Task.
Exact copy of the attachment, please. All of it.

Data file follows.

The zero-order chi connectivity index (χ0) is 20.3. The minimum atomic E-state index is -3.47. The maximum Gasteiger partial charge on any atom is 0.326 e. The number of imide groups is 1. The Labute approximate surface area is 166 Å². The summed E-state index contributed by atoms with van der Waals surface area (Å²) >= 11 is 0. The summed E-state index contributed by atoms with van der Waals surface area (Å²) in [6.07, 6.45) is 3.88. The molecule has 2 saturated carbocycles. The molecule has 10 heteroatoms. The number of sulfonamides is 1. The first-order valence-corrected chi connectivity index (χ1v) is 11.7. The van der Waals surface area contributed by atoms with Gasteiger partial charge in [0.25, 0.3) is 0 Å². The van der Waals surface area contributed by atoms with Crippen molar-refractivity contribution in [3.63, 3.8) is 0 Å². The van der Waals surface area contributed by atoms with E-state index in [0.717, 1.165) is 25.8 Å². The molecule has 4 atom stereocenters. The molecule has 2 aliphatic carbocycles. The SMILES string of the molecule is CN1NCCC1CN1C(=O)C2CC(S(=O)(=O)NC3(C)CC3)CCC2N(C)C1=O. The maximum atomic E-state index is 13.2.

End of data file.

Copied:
The zero-order chi connectivity index (χ0) is 20.3. The minimum atomic E-state index is -3.47. The maximum Gasteiger partial charge on any atom is 0.326 e. The number of imide groups is 1. The Labute approximate surface area is 166 Å². The summed E-state index contributed by atoms with van der Waals surface area (Å²) >= 11 is 0. The summed E-state index contributed by atoms with van der Waals surface area (Å²) in [6.07, 6.45) is 3.88. The molecule has 2 saturated carbocycles. The molecule has 10 heteroatoms. The number of sulfonamides is 1. The first-order valence-corrected chi connectivity index (χ1v) is 11.7. The van der Waals surface area contributed by atoms with Gasteiger partial charge in [0.25, 0.3) is 0 Å². The van der Waals surface area contributed by atoms with Crippen molar-refractivity contribution in [3.63, 3.8) is 0 Å². The van der Waals surface area contributed by atoms with E-state index in [0.717, 1.165) is 25.8 Å². The molecule has 4 atom stereocenters. The molecule has 2 aliphatic carbocycles. The SMILES string of the molecule is CN1NCCC1CN1C(=O)C2CC(S(=O)(=O)NC3(C)CC3)CCC2N(C)C1=O. The maximum atomic E-state index is 13.2.